Safety Yellow Storm Whistle - World's Loudest, Can Be Heard Underwater
The Storm® All-Weather Safety Whistle is the loudest whistle on the market. Its unique patented design allows it to be heard under water, up to 50 feet, because the sounding chamber forces all water to be purged when the whistle is blown. Made in the USA. It's perfect for divers, lifeguards, and for recreation! Creates a clear, high frequency sound, with a power rating over 75% greater than other referee and safety whistles.
The Storm whistle is twice as loud as any other mouth-blown whistle in the world. Initial testing was conducted by the Hearing Conservation Programs Inc., who tested the decibel rating of various military, sports and survival whistles against the Storm whistle. These first tests were performed in a sound proof booth at a distance of 15 feet with the whistle being blown by mouth, and had a number of variables, such as the person blowing the whistle and the accuracy of the sound level devices.
The second set of tests, conducted by the Central Institute for the Deaf, were performed in open air at a distance of 15 feet, 25 feet and 50 feet. Here the whistles were attached to a constant air source which was adjusted to the normal blowing strength typically generated by the mouth. The sound the whistles made was then analyzed by computer, using a double blind technique, detailing the amplitude and signature of the sound created.
With a standard whistle, nonproductive high frequency (over 5000 hertz) and nonproductive low frequency (below 2000 hertz) sounds are created. Because of the patented harmonic chamber that is unique to the Storm whistle, these high and low frequency sounds are recycled and focused into our extremely loud single 3150 hertz frequency of double the standard amplitude.
The focused 3150 hertz frequency was generated intentionally in accordance with government recommendations that showed that the 3150 hertz tone is the most readily heard over the noise of motors, crowds, and explosions.
In all these cases, test results showed the Storm whistle as being twice as loud as the other whistles.
Presently, the Storm whistle is being used by these groups as a personal alarm where an extremely loud alarm is necessary:
Special Forces Fort Bragg, North Carolina
U.S. Dept. of Agriculture
U.S. Dept. of the Interior
U.S. Coast Guard, Washington, D.C.
U.S. Naval Destroyer, U.S.N.S. John Ericsson
U.S. Aircraft Carrier, U.S.S. Enterprise
U.S. Army Troop Support Avionic Command, St. Louis, Missouri
Park Forest Police Dept., Park Forest, Illinois
Yuba City Police Dept., Yuba City, California
Emergency Survival Systems, Sunnyville, California
Disaster Solutions, Venice, Florida
Dive Rescue, Fort Collins, Colorado
New York Police Department
Chicago Police Department
Fort Worth Police Department
Atlanta Police Department
American Red Cross
1) How do the All-Weather Safety whistles make so much noise?
In the 1850s, Dr. Hermann von Helmholtz invented the Helmholtz Resonator, a devise that could capture sound waves. Through utilizing the Resonator, Helmholtz discovered that the size of the cavity affected the sound waves. To use a modern-day example, if one throws a tennis ball into a very large room, the ball will simply roll to a stop. Likewise, if the chamber is extremely small, then the tennis ball will be immobile. However, if the room is "just right," then the tennis ball will bounce off of the walls in the chamber, rebounding successfully. These principles of sound augmentation and amplification had never been applied to whistles or alarms until Dr. Howard Wright invented the Storm Whistle in 1988.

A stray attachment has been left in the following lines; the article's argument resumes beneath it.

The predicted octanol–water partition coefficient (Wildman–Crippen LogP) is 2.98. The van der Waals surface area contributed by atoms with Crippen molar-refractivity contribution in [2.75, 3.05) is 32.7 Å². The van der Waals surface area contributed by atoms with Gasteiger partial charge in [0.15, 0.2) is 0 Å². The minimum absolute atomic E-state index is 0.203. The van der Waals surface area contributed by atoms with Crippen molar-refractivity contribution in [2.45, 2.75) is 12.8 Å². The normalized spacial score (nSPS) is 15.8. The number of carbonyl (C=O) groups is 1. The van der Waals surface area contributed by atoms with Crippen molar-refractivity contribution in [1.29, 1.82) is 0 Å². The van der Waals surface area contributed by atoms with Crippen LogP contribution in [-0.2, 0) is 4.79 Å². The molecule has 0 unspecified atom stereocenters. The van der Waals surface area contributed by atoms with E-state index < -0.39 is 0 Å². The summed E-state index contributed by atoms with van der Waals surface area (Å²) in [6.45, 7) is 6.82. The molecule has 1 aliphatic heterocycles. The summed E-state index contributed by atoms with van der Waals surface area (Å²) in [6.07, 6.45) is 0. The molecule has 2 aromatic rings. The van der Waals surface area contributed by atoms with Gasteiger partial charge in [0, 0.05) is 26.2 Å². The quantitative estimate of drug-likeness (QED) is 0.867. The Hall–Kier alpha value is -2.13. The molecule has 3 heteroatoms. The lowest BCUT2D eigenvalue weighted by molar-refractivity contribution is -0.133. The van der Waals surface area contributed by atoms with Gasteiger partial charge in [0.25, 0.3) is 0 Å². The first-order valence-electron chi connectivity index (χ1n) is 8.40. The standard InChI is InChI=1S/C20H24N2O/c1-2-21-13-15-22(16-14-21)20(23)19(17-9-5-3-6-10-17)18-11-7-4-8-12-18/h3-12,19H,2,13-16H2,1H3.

2) Do the All-Weather Safety whistles really work underwater and how does that work?
Yes, the All-Weather Safety whistles really do work underwater. As a matter of fact, Dr. Wright invented the All-Weather whistle for just that reason. When he was just fourteen years old, Dr. Wright built the first Storm whistle so that he and his friends could play "tag" underwater. In order to make a standard whistle work underwater, he encased the whistle in a plastic box. When the box filled with air,the whistle worked. After further testing, Dr. Wright proceeded to make the plastic box smaller and smaller until he discovered that the sound producing area of a whistle was a small 5mm x 5mm area over the whistle exit opening. With this information, Dr. Wright was able to create a prototype that would function while submerged.
Today, the Storm whistle is used by dive clubs to organize multidiver events and to signal a fellow diver while underwater. The ability of the Storm whistle to work while wet is even more important for boaters and rescue individuals, as standard whistles will not work if they have been submerged. This is why Navy Rescue boats, hundreds of thousands of boaters, and search and rescue teams across the world demand the power and waterproof nature of the Storm and Windstorm whistles
3) Where can I buy the Storm and Windstorm whistles?
See our purchasing page for information on buying the Storm and Windstorm whistles.
4) How loud is the Storm whistle?
The loudness of the Storm whistle was measured in a soundproof chamber by a research team at the Institute for the Deaf in St. Louis Missouri. The Decibel reading varied between 118 and 120 dB. We compared the loudness of the Storm whistle, Windstorm whistle and a number of our competitors' whistles. The Storm whistle was nearly twice as loud as any other whistle. The Windstorm whistle was not quite as loud as the Storm, but was clearly louder than any of the competitors. Below, a graph illustrates the loudness of the All-Weather whistles vs. the competitors at a determined flow rate and at a given distance from the receiver.